• So why aren’t there more real moving holograms? • It’s all physics’ fault! – To get a useful view angle, the pixels that make up the diffraction pattern need to be less than a half-micron in size (about the size of the light wavelength) – That means 2 million pixels per scan line per meter of screen width! V. Michael Bove, Jr. • MIT Media Lab
    • …and that’s just too many pixels to manage • It’s possible to capture holograms of real moving scenes using coherent light (lasers) and interference but it requires a really short exposure time since the scene can’t move more than a fraction of a wavelength during the exposure • And it also requires a ridiculously high-resolution image sensor • And even if one manages to make it all work, transmitting that many pixels in real time is impractical V. Michael Bove, Jr. • MIT Media Lab
    • So what do we do? • Capture the scene information a different way and compute the hologram at the display – Parallax array of ordinary cameras – Light field camera – CGI model (could be a point cloud from a rangefinding camera) • Advantage: holographic displays can co-exist with other 3D display technologies V. Michael Bove, Jr. • MIT Media Lab
    • Computing the hologram at the display • A computed hologram can be a mathematical simulation of the physics, or for speed it can be built up by superposing smaller patterns (“hogels”) that direct light in desired directions (if we do that correctly, in the spatial and angular sampling limit it converges to the physically-correct Fresnel hologram) • In the latter case, the computation can be done in real time on a high-end GPU (at least if we make the hologram horizontal-parallax-only) V. Michael Bove, Jr. • MIT Media Lab
    • Holographic stereograms • Analogous to other kinds of stereograms: approximates continuous 3D scene by projecting 2D images into their corresponding view directions either in one dimension (“HPO”) or in two (full parallax) • Segment hologram into regions called hogels, each of which contains a set of diffractive basis functions corresponding to directions, modulated by intensities of views in those directions • Imagery can originate as 3D model or array of 2D views • Like other kinds of stereograms, all the directions have the same wavefront curvature (and thus accommodation cue is incorrect) V. Michael Bove, Jr. • MIT Media Lab
    • Holographic stereogram (left) vs. Diffraction-specific coherent panoramagram (DSCP) (right) collimated illumination V. Michael Bove, Jr. • MIT Media Lab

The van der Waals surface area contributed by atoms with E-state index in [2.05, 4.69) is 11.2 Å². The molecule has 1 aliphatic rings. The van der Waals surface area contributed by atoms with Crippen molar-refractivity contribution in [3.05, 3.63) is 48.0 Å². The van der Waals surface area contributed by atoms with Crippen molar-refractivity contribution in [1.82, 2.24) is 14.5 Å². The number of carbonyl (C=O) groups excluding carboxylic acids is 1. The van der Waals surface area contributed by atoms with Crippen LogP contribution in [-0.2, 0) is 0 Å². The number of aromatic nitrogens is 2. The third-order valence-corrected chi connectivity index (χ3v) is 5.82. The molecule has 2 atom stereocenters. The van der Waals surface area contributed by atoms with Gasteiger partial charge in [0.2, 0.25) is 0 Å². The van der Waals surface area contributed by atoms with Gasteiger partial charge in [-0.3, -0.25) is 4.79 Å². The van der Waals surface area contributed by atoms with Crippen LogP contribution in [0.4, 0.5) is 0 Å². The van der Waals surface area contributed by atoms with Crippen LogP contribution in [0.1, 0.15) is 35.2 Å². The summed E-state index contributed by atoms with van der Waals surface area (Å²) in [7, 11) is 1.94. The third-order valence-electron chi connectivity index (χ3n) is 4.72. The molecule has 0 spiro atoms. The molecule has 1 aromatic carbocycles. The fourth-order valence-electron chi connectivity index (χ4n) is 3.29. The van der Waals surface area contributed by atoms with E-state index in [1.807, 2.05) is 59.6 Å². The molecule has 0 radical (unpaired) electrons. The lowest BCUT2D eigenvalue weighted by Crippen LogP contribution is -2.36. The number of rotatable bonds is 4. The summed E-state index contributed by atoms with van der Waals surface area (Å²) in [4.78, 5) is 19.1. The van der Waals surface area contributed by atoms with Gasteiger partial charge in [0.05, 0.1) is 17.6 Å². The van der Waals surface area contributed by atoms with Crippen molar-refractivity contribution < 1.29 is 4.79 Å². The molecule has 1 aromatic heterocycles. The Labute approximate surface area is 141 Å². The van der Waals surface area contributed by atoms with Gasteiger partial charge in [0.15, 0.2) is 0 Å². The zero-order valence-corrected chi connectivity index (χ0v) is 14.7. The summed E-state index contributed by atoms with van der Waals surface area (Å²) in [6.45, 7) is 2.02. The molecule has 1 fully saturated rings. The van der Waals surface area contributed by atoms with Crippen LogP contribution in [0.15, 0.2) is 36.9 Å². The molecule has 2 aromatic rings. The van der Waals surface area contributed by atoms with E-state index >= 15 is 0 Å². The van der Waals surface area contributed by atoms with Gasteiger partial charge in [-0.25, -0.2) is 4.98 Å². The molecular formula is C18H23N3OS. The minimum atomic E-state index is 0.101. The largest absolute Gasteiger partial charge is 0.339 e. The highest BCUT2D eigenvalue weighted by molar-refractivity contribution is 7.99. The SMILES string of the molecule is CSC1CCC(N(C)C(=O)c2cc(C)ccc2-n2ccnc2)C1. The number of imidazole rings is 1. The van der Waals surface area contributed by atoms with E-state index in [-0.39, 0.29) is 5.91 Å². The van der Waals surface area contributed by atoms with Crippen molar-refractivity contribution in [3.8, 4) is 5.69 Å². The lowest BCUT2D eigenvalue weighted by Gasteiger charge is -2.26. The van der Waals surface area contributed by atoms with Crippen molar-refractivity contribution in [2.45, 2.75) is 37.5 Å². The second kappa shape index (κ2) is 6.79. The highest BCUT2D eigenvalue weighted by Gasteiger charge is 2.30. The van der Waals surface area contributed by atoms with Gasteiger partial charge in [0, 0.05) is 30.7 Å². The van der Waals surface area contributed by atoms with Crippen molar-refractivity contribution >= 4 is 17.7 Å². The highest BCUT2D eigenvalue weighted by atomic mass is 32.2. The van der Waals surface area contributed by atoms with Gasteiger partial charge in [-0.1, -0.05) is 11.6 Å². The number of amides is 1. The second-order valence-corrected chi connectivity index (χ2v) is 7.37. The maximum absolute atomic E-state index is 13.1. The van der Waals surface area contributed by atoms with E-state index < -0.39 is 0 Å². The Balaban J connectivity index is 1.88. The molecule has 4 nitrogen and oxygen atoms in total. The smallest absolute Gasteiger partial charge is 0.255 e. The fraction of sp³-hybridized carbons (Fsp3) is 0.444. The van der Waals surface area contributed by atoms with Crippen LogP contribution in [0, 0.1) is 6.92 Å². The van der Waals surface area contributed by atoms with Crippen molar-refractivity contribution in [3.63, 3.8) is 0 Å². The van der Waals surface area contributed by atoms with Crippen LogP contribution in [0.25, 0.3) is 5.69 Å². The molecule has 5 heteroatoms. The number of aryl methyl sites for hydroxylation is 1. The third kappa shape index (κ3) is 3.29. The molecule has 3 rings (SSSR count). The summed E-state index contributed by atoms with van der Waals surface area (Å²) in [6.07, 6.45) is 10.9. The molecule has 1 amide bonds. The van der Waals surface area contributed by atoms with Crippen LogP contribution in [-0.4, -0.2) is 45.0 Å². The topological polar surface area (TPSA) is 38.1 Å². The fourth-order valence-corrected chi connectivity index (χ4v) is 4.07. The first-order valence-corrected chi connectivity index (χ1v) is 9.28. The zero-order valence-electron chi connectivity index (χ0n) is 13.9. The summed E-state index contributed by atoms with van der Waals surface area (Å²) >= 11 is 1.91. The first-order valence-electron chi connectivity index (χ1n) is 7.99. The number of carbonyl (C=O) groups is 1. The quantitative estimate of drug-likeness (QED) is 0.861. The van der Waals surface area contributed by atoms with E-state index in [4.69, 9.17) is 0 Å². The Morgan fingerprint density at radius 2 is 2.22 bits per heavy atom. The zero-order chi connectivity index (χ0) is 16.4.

• Finally, we need a display technology • We need a lot of little pixels, and R/G/B laser light source • Most light modulators (like LCOS and DLP chips) provide too few, too big pixels, though there are some tricks to get around the limitations • Multiple groups around the world working on solutions V. Michael Bove, Jr. • MIT Media Lab
    • ~$500 desktop monitor D. E. Smalley, et al., “Anisotropic leaky-mode modulator for holographic video displays,” Nature, v. 498, pp. 313-317, 2013. V. Michael Bove, Jr. • MIT Media Lab
    • Making live holo-TV using a Kinect J. Barabas, et al., “Diffraction Specific Coherent Panoramagrams of Real Scenes,” Proc. SPIE Practical Holography XXV, v. 7957, 2011. (Image courtesy University of Arizona College of Optical Sciences) V. Michael Bove, Jr. • MIT Media Lab
    • One additional complication: real cameras aren’t orthographic • Using incrementally shearing orthographic cameras (with perspective projection vertically for HPO holograms), rays crossing the hologram plane can be sampled uniformly in position and angle • Uniform sampling of rays allows the hologram function to be computed independently at each hologram pixel enabling efficient GPU parallelization • Current rangefinding cameras tend to have short focal lengths and thus don’t approximate orthographic cameras, so we have to resample the rays they collect (in real time!) V. Michael Bove, Jr. • MIT Media Lab
    • Conclusions • Good 3D is desirable for technical reasons and popular culture seems to demand it, too • One ultimate goal is holo-video, which is more practical than many people think • Can co-exist with other 3D display technologies • Scale-up is the sticking point • So it’s likely to be in your pocket or on your desktop in the relatively near future, but living-room-sized displays will take a bit longer and theatrical displays will require a few breakthroughs V. Michael Bove, Jr. • MIT Media Lab
    • If you want to know a lot more: Also V. M. Bove, Jr., “Display Holography’s Digital Second Act,” Proceedings of the IEEE, 100:4, April 2012. V. Michael Bove, Jr. • MIT Media Lab